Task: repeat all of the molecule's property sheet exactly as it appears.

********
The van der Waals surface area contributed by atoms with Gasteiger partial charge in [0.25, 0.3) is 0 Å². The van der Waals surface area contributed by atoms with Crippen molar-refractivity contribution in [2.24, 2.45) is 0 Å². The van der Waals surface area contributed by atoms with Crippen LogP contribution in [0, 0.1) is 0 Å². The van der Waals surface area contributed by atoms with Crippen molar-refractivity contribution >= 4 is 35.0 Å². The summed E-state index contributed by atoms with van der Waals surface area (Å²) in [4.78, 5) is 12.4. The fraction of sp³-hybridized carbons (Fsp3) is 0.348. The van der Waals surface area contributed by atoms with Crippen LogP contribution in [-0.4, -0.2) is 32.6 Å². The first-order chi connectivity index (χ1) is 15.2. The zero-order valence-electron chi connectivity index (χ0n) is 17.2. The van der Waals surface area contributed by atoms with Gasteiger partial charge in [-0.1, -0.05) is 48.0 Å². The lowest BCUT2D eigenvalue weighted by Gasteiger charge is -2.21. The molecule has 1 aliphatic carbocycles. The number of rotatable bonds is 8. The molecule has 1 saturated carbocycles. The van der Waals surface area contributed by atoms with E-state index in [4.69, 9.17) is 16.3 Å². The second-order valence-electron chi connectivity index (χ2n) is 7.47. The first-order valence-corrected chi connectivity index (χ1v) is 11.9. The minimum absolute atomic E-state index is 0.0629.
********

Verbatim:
The van der Waals surface area contributed by atoms with Gasteiger partial charge in [0.25, 0.3) is 0 Å². The van der Waals surface area contributed by atoms with Crippen molar-refractivity contribution in [2.24, 2.45) is 0 Å². The van der Waals surface area contributed by atoms with Crippen LogP contribution in [0, 0.1) is 0 Å². The van der Waals surface area contributed by atoms with Crippen molar-refractivity contribution >= 4 is 35.0 Å². The summed E-state index contributed by atoms with van der Waals surface area (Å²) in [4.78, 5) is 12.4. The fraction of sp³-hybridized carbons (Fsp3) is 0.348. The van der Waals surface area contributed by atoms with Crippen LogP contribution in [-0.4, -0.2) is 32.6 Å². The first-order chi connectivity index (χ1) is 15.2. The zero-order valence-electron chi connectivity index (χ0n) is 17.2. The van der Waals surface area contributed by atoms with Gasteiger partial charge in [-0.1, -0.05) is 48.0 Å². The lowest BCUT2D eigenvalue weighted by Gasteiger charge is -2.21. The molecule has 1 aliphatic carbocycles. The number of rotatable bonds is 8. The molecule has 1 saturated carbocycles. The van der Waals surface area contributed by atoms with E-state index in [4.69, 9.17) is 16.3 Å². The second-order valence-electron chi connectivity index (χ2n) is 7.47. The first-order valence-corrected chi connectivity index (χ1v) is 11.9. The minimum absolute atomic E-state index is 0.0629.